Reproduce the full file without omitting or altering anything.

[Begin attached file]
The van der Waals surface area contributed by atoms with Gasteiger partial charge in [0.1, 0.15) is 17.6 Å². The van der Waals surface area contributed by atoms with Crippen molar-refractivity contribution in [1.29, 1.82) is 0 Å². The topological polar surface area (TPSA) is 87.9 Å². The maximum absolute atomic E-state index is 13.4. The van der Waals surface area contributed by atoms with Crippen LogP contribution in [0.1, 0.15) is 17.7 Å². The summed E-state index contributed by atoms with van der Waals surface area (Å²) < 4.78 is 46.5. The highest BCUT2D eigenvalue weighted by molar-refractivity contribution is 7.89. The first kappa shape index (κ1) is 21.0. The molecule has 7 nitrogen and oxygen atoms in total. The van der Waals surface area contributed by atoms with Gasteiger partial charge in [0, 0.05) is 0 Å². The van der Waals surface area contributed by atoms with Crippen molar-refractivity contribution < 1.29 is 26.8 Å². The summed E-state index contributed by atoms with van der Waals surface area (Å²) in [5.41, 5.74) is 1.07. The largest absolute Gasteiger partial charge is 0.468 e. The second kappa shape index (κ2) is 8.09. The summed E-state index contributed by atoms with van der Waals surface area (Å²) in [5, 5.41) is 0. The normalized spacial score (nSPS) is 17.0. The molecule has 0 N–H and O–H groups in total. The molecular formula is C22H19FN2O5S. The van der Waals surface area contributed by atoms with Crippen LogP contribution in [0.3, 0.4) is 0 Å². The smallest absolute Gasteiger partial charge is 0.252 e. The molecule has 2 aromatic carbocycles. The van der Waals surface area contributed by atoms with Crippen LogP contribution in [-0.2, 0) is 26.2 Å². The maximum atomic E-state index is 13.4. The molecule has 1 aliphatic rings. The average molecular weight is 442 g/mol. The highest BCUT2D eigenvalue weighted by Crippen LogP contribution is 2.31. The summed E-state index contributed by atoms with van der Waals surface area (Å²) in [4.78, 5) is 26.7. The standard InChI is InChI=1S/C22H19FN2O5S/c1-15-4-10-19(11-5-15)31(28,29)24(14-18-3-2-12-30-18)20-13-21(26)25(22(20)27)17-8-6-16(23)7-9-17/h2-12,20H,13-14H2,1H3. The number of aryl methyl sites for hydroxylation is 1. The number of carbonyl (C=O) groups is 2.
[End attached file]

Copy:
The van der Waals surface area contributed by atoms with Gasteiger partial charge in [0.1, 0.15) is 17.6 Å². The van der Waals surface area contributed by atoms with Crippen molar-refractivity contribution in [1.29, 1.82) is 0 Å². The topological polar surface area (TPSA) is 87.9 Å². The maximum absolute atomic E-state index is 13.4. The van der Waals surface area contributed by atoms with Crippen LogP contribution in [0.1, 0.15) is 17.7 Å². The summed E-state index contributed by atoms with van der Waals surface area (Å²) < 4.78 is 46.5. The highest BCUT2D eigenvalue weighted by molar-refractivity contribution is 7.89. The first kappa shape index (κ1) is 21.0. The molecule has 7 nitrogen and oxygen atoms in total. The van der Waals surface area contributed by atoms with Gasteiger partial charge in [0, 0.05) is 0 Å². The van der Waals surface area contributed by atoms with Crippen molar-refractivity contribution < 1.29 is 26.8 Å². The summed E-state index contributed by atoms with van der Waals surface area (Å²) in [5.41, 5.74) is 1.07. The largest absolute Gasteiger partial charge is 0.468 e. The second kappa shape index (κ2) is 8.09. The summed E-state index contributed by atoms with van der Waals surface area (Å²) in [5, 5.41) is 0. The normalized spacial score (nSPS) is 17.0. The molecule has 0 N–H and O–H groups in total. The molecular formula is C22H19FN2O5S. The van der Waals surface area contributed by atoms with Crippen LogP contribution in [0.3, 0.4) is 0 Å². The smallest absolute Gasteiger partial charge is 0.252 e. The molecule has 2 aromatic carbocycles. The van der Waals surface area contributed by atoms with Crippen LogP contribution in [-0.2, 0) is 26.2 Å². The maximum atomic E-state index is 13.4. The molecule has 1 aliphatic rings. The average molecular weight is 442 g/mol. The highest BCUT2D eigenvalue weighted by Crippen LogP contribution is 2.31. The summed E-state index contributed by atoms with van der Waals surface area (Å²) in [4.78, 5) is 26.7. The standard InChI is InChI=1S/C22H19FN2O5S/c1-15-4-10-19(11-5-15)31(28,29)24(14-18-3-2-12-30-18)20-13-21(26)25(22(20)27)17-8-6-16(23)7-9-17/h2-12,20H,13-14H2,1H3. The number of aryl methyl sites for hydroxylation is 1. The number of carbonyl (C=O) groups is 2.